North of Boston Summary

Summary (Critical Survey of Literature for Students)

Like his first book, A Boy’s Will (1913), Robert Frost’s second, North of Boston, was first published in England. Despite that irony, it was, and remains, the book that connects the name Robert Frost with America’s New England.

Frost began writing poetry in the 1890’s while running a small farm in Derry, New Hampshire, but he found few publications that would accept his work. By the time he took his family to England in 1912, he had published a handful of poems in magazines and newspapers. He was a virtually unknown poet approaching the age of forty.

Frost was, and still is, seen as a poet on the fringe of the modernist movement from the 1910’s through the 1930’s. While others experimented with free verse, jazz rhythms, fragmentation, and other nontraditional methods, Frost chose to stick with conventions such as rhyme and meter. His own experiments had to do with the nuances of human speech organized along a poetic line. Frost theorized that it was possible to understand a sentence’s “sound of sense” even if the listener-reader could not make out the individual words spoken. Consequently, his poems sound like talk one might hear between two people—that is, everyday conversation—but talk of uncommon wit and intelligence. Some of the finest examples of that talk appear in the poems of North of Boston. A Boy’s Will presented a speaker who had moved away from the world of people and was observing from a distance. North of Boston, however, is Frost’s “book of people.”

Most of the poems in this volume are dramatic monologues, in which one speaker narrates a story, or dramatic dialogues, in which two speakers act out a conflict. The dialogues depend strongly on tensions to create drama, and Frost presents a great variety of them. “Mending Wall,” the opening poem in North of Boston, is one of Frost’s most famous dramatic dialogues. Two neighbors meet each spring to repair the stone walls that separate their properties. The persona, or narrator, of the poem, observes that “Something there is that doesn’t love a wall.” His neighbor, on the other hand, quotes his father, saying “Good fences make good neighbors” and thus setting up one of the principal tensions in the poem. The narrator feels that his neighbor is too practical, too old-fashioned in his thinking. He says, “He moves in darkness as it seems to me,/ not of woods only and the shade of trees. . . .” He clings to ideas long held by his people, and to the narrator he is “like an old-stone savage armed.” Games and work, the mystical and the realistic, humor and seriousness are tensions that combine to make this poem rich in drama and insight into human nature.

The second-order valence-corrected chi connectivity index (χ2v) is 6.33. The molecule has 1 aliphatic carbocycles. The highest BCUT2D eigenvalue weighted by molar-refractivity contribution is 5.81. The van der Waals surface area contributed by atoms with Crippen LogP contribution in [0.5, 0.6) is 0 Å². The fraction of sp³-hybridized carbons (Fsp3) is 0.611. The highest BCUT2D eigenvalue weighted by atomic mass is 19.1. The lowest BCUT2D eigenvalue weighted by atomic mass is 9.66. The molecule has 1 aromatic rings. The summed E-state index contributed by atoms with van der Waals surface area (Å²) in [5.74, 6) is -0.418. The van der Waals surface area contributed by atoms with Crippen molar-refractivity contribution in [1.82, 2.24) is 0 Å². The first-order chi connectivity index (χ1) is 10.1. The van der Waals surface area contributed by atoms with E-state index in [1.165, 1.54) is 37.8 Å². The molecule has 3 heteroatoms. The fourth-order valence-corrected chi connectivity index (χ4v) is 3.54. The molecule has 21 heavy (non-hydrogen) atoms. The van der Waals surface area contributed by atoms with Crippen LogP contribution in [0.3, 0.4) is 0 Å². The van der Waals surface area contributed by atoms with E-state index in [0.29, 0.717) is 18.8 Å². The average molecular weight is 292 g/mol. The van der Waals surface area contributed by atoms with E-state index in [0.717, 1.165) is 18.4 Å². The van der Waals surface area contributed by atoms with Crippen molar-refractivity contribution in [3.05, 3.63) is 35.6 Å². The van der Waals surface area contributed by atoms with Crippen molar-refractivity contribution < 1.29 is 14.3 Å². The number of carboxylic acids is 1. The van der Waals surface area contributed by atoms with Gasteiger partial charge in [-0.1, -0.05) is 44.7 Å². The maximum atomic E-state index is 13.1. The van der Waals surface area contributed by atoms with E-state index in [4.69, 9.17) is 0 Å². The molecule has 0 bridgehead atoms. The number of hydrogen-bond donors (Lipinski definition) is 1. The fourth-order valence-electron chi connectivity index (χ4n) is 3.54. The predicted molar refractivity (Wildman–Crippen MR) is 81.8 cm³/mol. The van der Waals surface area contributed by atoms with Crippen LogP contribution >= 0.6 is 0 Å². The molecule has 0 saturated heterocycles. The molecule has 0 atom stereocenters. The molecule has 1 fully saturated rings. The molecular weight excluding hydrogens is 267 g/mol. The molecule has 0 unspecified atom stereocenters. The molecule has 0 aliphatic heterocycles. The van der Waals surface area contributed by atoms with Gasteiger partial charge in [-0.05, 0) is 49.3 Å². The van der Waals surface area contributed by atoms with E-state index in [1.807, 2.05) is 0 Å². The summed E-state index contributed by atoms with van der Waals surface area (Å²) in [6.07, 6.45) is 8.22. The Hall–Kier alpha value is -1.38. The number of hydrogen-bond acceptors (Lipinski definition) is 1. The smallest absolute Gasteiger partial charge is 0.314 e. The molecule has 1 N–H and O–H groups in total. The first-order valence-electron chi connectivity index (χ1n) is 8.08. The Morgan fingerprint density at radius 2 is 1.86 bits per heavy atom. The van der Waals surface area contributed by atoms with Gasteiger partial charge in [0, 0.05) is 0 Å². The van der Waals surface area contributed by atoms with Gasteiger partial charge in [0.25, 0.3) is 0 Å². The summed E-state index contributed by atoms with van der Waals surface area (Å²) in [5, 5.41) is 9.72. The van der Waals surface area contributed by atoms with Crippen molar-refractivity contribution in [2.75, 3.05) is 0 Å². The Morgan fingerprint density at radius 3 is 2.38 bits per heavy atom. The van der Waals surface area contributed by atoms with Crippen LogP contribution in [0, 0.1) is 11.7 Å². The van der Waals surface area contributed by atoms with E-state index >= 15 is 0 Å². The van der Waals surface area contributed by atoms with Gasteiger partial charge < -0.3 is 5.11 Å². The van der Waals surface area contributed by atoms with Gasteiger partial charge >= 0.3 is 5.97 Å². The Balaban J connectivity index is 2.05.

“The Death of the Hired Man” is a longer dramatic dialogue that introduces the reader to a husband and wife, Warren and Mary, who have a problem to solve, and two opposing points of view. Silas, a hired hand, has returned to Warren and Mary’s farm after having abandoned them to work for someone else at harvest time. Silas is dying. Mary argues for making his last days comfortable and letting bygones be bygones. Warren knows Silas to have a rich brother in a town nearby and wants to send him there.

There is very little action in the story, although the speakers summon up many scenes while talking about the past. Two opposing images form, and the reader is left to choose a side. The use of specific and general language is another source of tension in the poem, as are contrasts of darkness and light, of softness and hardness, and of inside (where Silas sleeps and dies) and outside (where Warren and Mary talk). Each concept is associated with one or the other of the principal characters, but all resolve into a kind of grayness after Silas dies.

Blank verse is Frost’s favorite form in North of Boston. Blank verse is defined as unrhymed lines of iambic pentameter. (An iamb is a metrical foot of two syllables in which an unstressed syllable is followed by a stressed syllable—for example, the words “about” and “against”; pentameter means there are five feet in the line.) The line “And gave/ him tea/ and tried/ to make/ him smoke” from “The Death of the Hired Man” is regular blank verse. Obviously, not all the lines of a poem are equally regular. Frost was a master at substituting other metrical feet to give his lines variety. Blank verse has been used in English since...

(The entire section is 1827 words.)